Those Council on Foreign Relations panelists, the vast majority of my fellow military officers (in my experience), and a surprisingly bipartisan array of congressional representatives still perpetuate — and seemingly believe — not only the surge myth, but the stale, discredited ideologies at its root: American exceptionalism, this country’s supposed status as the globe’s "indispensable" nation, and the magical capabilities of our high-tech military.

Ironically, U.S. military doctrine purports to value "critical" and "creative" thinking.  Unfortunately, that emphasis hardly fits with the realities of promotion and command selection.  A recent empirical analysis by faculty from West Point’s Department of Behavioral Sciences and Leadership concluded that “promotion and command boards may actually penalize officers for their conceptual ability.”  In other words, more intelligent, educated, and skeptical officers – those with “higher cognitive ability,” according to the study — don't fare so well in the competitive promotion game.

Which helps explain much, since truly critical thinkers would have challenged the various myths surrounding the surge and the unbalanced tactics that inspired the legend.  The defense establishment has just given President Trump the “preliminary draft” for the “comprehensive strategy” he requested to beat ISIS.  What will you bet that their suggestions are still infused with surge thinking?

Colonel Dale Eikemeier and Arthur Lykke Jr. have suggested that effective strategy involves the balancing of ends (desired outcomes), ways (methods), and means (available resources), while limiting risk.  At least retrospectively, it boggles the mind that, in 2006-2007, a plurality of political and military thinkers presumed Washington could successfully achieve such an equilibrium in Iraq by military means.  As they defined them at the time, their desired outcomes were outrageous: halt a brutal sectarian civil war, defeat a nationalist-Islamist insurgency, facilitate a political settlement in an ethno-religiously divided synthetic state, and restore essential civil services.  In what universe did policymakers expect our means — a finite professional (non-conscripted) army in an alien land with help from the State Department (whose staff globally is about the size of one army division) — to achieve such wildly inflated ambitions?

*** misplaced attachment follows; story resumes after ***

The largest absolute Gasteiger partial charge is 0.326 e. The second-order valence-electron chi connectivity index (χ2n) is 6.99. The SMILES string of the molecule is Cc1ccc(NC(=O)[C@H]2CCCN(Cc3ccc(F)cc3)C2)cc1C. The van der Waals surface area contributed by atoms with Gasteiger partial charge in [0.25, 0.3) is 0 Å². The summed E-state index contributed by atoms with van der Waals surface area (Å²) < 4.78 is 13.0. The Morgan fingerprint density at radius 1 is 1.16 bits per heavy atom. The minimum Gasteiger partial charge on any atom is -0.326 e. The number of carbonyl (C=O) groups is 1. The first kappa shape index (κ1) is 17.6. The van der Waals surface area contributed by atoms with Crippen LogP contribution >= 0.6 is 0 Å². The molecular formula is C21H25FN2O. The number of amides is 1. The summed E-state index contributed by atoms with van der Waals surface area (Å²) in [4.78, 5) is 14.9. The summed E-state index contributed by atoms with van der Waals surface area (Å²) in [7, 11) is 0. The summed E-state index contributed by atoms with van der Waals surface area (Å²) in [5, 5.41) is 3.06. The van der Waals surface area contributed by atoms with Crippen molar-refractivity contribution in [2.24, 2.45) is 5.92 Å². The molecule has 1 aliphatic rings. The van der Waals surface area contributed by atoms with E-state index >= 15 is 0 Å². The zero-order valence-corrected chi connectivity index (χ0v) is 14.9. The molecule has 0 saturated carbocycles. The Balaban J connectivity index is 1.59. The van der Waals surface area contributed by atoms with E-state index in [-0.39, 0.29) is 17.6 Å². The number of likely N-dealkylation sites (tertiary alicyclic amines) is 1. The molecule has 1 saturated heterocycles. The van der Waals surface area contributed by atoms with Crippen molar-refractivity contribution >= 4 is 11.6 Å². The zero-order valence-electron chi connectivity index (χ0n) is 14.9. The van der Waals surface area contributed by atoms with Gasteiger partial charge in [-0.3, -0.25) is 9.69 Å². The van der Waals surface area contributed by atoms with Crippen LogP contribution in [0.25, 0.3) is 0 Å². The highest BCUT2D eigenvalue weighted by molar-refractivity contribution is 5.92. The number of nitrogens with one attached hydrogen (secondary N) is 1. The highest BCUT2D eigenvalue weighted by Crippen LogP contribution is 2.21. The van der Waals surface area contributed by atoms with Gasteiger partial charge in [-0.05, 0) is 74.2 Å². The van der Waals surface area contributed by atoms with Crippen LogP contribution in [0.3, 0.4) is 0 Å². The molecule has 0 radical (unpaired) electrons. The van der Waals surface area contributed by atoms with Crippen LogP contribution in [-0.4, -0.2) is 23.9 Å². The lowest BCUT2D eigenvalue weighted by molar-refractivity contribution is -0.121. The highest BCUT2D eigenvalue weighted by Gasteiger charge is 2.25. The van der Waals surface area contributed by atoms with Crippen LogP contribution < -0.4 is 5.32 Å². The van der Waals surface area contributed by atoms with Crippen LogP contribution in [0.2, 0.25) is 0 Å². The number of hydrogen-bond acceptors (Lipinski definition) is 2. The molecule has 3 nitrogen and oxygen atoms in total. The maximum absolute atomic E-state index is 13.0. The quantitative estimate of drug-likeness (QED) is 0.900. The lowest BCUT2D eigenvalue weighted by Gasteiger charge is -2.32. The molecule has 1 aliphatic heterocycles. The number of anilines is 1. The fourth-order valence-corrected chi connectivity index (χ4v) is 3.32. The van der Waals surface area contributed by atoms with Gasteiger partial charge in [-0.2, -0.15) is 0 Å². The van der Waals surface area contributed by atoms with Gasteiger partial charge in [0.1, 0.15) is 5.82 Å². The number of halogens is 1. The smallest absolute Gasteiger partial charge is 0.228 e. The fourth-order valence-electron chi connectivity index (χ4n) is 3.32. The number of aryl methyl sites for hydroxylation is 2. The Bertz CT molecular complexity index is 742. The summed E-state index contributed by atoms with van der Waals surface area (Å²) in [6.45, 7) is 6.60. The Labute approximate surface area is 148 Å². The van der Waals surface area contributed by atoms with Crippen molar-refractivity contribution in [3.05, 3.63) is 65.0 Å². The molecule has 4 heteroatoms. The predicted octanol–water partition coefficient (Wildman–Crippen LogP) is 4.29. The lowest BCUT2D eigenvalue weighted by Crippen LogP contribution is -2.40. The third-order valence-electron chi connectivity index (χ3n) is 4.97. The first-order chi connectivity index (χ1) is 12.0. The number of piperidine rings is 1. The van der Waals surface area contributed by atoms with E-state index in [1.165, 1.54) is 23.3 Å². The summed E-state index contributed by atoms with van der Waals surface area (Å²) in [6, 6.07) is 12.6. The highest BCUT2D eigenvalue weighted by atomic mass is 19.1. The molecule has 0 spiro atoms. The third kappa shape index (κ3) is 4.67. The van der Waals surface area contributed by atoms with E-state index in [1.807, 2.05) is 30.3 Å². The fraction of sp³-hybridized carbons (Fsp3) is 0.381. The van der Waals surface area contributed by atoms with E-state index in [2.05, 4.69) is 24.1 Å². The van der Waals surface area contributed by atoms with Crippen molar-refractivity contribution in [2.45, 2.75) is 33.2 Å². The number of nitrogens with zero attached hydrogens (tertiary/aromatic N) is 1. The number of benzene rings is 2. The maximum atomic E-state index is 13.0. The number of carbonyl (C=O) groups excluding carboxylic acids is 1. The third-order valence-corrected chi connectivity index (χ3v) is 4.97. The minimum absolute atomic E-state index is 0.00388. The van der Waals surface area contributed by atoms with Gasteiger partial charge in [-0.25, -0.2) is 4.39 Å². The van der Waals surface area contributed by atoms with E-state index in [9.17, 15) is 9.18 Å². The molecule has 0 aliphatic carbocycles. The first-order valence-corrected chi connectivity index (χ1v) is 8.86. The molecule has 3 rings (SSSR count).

As for ways, the outrageous size disparity between that military and an undersized diplomatic corps ensured that either American methods would be almost purely military in nature or require that soldiers transform themselves into diplomats, social workers, and city councilmen. (In those days, it was called “nation building.”)  Armed with eternal, can-do optimism, the Army tried a bit of both.